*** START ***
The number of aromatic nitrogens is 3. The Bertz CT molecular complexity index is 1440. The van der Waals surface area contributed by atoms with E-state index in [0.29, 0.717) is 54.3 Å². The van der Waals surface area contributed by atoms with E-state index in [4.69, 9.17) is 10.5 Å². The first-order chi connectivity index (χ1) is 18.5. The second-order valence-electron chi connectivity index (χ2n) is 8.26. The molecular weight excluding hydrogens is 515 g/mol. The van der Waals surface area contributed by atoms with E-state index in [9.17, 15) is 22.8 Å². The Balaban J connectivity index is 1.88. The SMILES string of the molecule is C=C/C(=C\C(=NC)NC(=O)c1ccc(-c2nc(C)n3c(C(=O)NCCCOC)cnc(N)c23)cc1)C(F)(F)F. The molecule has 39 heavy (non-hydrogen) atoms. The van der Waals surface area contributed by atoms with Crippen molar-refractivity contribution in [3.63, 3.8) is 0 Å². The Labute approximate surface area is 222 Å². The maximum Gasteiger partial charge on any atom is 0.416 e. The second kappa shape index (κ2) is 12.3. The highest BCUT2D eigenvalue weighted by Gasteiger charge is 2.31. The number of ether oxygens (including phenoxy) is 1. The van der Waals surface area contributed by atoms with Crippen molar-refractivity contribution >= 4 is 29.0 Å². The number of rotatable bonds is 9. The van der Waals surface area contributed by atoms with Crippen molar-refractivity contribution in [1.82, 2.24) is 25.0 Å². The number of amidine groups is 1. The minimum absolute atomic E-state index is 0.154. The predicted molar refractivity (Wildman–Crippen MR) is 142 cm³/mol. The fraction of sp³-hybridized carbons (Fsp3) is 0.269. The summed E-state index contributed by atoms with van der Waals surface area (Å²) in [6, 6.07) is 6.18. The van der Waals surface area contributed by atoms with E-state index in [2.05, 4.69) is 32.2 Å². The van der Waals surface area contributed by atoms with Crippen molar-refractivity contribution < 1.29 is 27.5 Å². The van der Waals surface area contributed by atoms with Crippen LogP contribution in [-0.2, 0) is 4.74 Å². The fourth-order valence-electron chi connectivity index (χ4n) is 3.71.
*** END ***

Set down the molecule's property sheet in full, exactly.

The number of aromatic nitrogens is 3. The Bertz CT molecular complexity index is 1440. The van der Waals surface area contributed by atoms with E-state index in [0.29, 0.717) is 54.3 Å². The van der Waals surface area contributed by atoms with E-state index in [4.69, 9.17) is 10.5 Å². The first-order chi connectivity index (χ1) is 18.5. The second-order valence-electron chi connectivity index (χ2n) is 8.26. The molecular weight excluding hydrogens is 515 g/mol. The van der Waals surface area contributed by atoms with E-state index in [9.17, 15) is 22.8 Å². The Balaban J connectivity index is 1.88. The SMILES string of the molecule is C=C/C(=C\C(=NC)NC(=O)c1ccc(-c2nc(C)n3c(C(=O)NCCCOC)cnc(N)c23)cc1)C(F)(F)F. The molecule has 39 heavy (non-hydrogen) atoms. The van der Waals surface area contributed by atoms with Crippen molar-refractivity contribution in [3.63, 3.8) is 0 Å². The Labute approximate surface area is 222 Å². The maximum Gasteiger partial charge on any atom is 0.416 e. The second kappa shape index (κ2) is 12.3. The highest BCUT2D eigenvalue weighted by Gasteiger charge is 2.31. The number of ether oxygens (including phenoxy) is 1. The van der Waals surface area contributed by atoms with Crippen molar-refractivity contribution >= 4 is 29.0 Å². The number of rotatable bonds is 9. The van der Waals surface area contributed by atoms with Crippen molar-refractivity contribution in [1.82, 2.24) is 25.0 Å². The number of amidine groups is 1. The minimum absolute atomic E-state index is 0.154. The predicted molar refractivity (Wildman–Crippen MR) is 142 cm³/mol. The fraction of sp³-hybridized carbons (Fsp3) is 0.269. The summed E-state index contributed by atoms with van der Waals surface area (Å²) in [6, 6.07) is 6.18. The van der Waals surface area contributed by atoms with E-state index in [2.05, 4.69) is 32.2 Å². The van der Waals surface area contributed by atoms with Crippen molar-refractivity contribution < 1.29 is 27.5 Å². The van der Waals surface area contributed by atoms with Crippen LogP contribution in [-0.2, 0) is 4.74 Å². The fourth-order valence-electron chi connectivity index (χ4n) is 3.71.